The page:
I do think the Federal Reserve is pulling all their resources to keep stock prices up while the public, including hedge funds, mutual funds, etc. are selling into this. The uptrend rolls on, but the heaviness in the S&P will eventually erode prices. The bonds showed a steamroller effect whereby the bulls had the throttle wide open Monday morning as a full one-point reversal from the lows was experienced. Then just as quickly the throttle was pulled to idle and the steamroller started slowly, methodically rolling down the hill. The pullback resulted in three quarters of a point being reversed. Therefore the bonds exhibited a tale of two tapes. The Nasdaq’s superstar stock: Apple eclipsed $500 on Monday and its shares flew higher on Tuesday. I wouldn’t count on it losing its wings anytime soon. With the release of the iPad 3 in the very near future it’s stock should keep rising.
In the S&P, once again a box between 1325 to 30 and 1350 to 55 is being carved out. The close below 1325 or above 1355 would establish the box trade. The market is still overbought with a duration component that is skewing prices enormously. A very notable bear wedge has developed and a correction needs to be administered to get the market back into equilibrium. The bonds showed some vitality on Tuesday. They penetrated a resistance at 143 ½.
Wednesday was full of news items: Empire State Mfg Survey, Industrial Production, Housing Market Index and FOMC Minutes. It is always interesting for me to read the excerpts from the FOMC Minutes. I pay more attention to what is not said than what is said. Do not be mislead, the minutes are very skillfully crafted and written politically correct. They are not what they should be. Wednesday’s unveiling showed some deep seeded problems within the group. There is derision from many different interpretations of correct action. The internals of the market are always more true than the cosmetics of price action. There is more NYSE minus tick each and every day, signaling the bulls are losing their handgrip. Could the bonds have topped out? They are not able to maintain rallies. This is equivalent to a mountain climber wearing smooth street shoes on an icy rock shelf, falling is inevitable.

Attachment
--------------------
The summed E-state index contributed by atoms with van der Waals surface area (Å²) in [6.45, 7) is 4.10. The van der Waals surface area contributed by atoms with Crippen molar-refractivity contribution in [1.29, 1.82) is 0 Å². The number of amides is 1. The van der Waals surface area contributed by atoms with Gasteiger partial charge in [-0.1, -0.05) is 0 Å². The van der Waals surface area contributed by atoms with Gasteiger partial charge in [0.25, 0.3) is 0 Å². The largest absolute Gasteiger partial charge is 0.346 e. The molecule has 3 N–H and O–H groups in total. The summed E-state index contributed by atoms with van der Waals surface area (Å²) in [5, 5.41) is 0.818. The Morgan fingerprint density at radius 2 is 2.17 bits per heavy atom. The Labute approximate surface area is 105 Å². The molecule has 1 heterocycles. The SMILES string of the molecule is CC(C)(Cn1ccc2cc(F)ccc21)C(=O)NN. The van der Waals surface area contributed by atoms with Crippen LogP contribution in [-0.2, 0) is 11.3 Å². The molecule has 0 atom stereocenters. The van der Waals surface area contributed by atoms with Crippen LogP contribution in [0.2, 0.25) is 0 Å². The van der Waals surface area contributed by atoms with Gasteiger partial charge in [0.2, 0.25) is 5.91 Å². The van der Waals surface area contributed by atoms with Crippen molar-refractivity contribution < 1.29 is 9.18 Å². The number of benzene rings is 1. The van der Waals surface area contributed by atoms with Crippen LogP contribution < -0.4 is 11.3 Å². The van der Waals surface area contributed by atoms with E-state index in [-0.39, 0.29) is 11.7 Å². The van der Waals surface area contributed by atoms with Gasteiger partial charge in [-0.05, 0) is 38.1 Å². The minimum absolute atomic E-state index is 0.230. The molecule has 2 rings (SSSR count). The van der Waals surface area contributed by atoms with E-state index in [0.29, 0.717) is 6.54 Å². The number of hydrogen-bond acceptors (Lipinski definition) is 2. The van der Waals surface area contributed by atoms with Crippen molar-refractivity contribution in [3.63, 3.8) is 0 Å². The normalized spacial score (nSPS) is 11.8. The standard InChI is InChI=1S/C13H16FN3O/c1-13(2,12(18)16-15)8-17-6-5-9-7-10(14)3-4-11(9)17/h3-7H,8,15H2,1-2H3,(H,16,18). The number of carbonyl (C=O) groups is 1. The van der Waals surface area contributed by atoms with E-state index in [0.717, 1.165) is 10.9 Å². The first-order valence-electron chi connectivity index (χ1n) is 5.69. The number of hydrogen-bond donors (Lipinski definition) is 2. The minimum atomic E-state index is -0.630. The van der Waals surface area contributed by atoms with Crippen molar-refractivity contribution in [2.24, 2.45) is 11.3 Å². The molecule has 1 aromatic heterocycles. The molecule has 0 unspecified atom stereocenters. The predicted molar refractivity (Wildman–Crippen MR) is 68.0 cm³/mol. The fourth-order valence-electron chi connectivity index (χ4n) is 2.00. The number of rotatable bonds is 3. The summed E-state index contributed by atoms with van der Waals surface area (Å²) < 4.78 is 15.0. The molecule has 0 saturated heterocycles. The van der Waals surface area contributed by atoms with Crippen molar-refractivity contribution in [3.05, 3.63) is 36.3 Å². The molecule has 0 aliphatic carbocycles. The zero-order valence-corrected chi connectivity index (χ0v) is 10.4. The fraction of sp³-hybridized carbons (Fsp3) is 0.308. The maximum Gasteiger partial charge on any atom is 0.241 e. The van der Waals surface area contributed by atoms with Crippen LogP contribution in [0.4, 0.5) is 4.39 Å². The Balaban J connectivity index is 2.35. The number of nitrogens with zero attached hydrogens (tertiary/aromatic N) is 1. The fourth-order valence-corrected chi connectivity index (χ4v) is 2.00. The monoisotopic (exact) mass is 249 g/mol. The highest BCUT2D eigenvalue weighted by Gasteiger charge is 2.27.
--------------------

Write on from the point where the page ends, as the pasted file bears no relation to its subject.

It is very rare for an overnight Globex session to make lower lows and be resting near the lows of the night session going into intraday trading and then reversing completely, which was the case Thursday. The bonds took a real whooping. They once again failed at the 143 ½ area and regressed.
On Friday, the Dow Jones got close to 13,000--a humongous psychological barrier. Last time it was at this height was before the U.S. economy circled the drain. Both the Dow Jones industrial average and the Standard & Poor's 500 set a record close for the year. When will this juggernaut uptrend stop?
Crude-oil gained 4.6% this week. It closed at over $103 a barrel on the New York Mercantile Exchange--oil’s highest since May. The Euro rose on the Dollar while the Greek bailout should come soon.
It was obvious many traders started their 4-day weekend early as volatility went out of the market quickly on Friday. Options expiration increased share volume, but the amount of shares exchanged on the NYSE was well under 1 billion. Although there was enough volatility to where rallies pulled back and gave us our short-term profit objective.
The bonds have been victimized by an S&P that has rallied this week. This has pulled monies from the bonds, but they did start to stabilize. President’s Day could initiate the formation of a new trading environment once the holiday atmosphere has concluded.